Most children are active, daring and unafraid to try new things, but sometimes they fall flat on their face – or onto an outstretched arm. The result can be a painful wrist fracture. Traditionally, doctors have treated wrist fractures in children by applying a plaster cast. Now, new research shows this may be unnecessary. Many wrist fractures in children can be safely treated with a splint.
Wrist Fractures in Children: A Splint Works Well
Researchers compared the effectiveness and safety of a splint vs. a cast for treating 92 children between the ages of five and twelve – all of whom had a wrist fracture. Half of the kids were fitted with a cast, while the other half wore a splint.
After six weeks, a physiotherapist evaluated the wrists of the children – without knowing who received a cast and who wore a splint. The physiotherapist found no differences between those treated conventionally, with a cast, and kids who used a splint. The children who wore a splint had the same degree of healing, fracture stability, and no greater risk of complications than did kids who wore a cast.
Wrist Fractures in Children: Why is a Splint Better?
Most parents and kids prefer a wrist splint since its more convenient, easier to clean, and less restrictive than a plaster cast. When given a choice, most families choose a splint rather than a cast.
The Drawbacks of a Wrist Splint to Treat a Fracture of the Wrist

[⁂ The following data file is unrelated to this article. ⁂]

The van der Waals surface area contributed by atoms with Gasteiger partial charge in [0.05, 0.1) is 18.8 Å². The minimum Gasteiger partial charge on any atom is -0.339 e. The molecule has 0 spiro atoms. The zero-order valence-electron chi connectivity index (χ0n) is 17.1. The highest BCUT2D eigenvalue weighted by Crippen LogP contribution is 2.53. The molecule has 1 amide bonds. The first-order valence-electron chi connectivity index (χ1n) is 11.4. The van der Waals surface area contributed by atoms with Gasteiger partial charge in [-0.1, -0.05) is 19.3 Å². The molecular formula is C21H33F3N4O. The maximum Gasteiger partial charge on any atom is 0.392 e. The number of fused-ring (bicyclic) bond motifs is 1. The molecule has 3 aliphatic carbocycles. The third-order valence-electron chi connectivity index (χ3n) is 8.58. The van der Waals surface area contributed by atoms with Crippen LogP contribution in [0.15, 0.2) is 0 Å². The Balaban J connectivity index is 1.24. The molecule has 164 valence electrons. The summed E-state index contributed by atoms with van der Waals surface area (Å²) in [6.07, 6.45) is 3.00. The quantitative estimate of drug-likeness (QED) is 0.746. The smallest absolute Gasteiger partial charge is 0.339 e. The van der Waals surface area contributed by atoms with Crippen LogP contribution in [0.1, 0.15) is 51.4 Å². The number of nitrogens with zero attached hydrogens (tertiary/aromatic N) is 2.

The greatest benefit of a splint, its ability to be removed, is one of its weaknesses. Parents have to count on a child to keep the wrist splint on all the time – or risk abnormal healing. Some children won’t fully understand the importance of wearing a wrist splint and may take it off when their parents are out of sight.
Not all wrist fractures can be safely treated with a splint. Some may require casting. The most common type of wrist fracture in children is a buckle, or torus, fracture where the bone buckles in on itself. This type of fracture usually occurs when a child falls onto an outstretched arm. It can be safely treated with a wrist splint, assuming a child can be trusted to keep the splint on. Some types of wrist fractures in children may still require a plaster cast for optimal healing.
Treating Wrist Fractures in Children: The Bottom Line
A wrist splint is suitable for treating buckle fractures of the wrist in children, but a cast is a better for children who can’t be relied upon to keep a splint on. Talk to your child’s doctor about the pros and cons of each.
Eurekalert.org. “Wrist splints in children as effective as casts”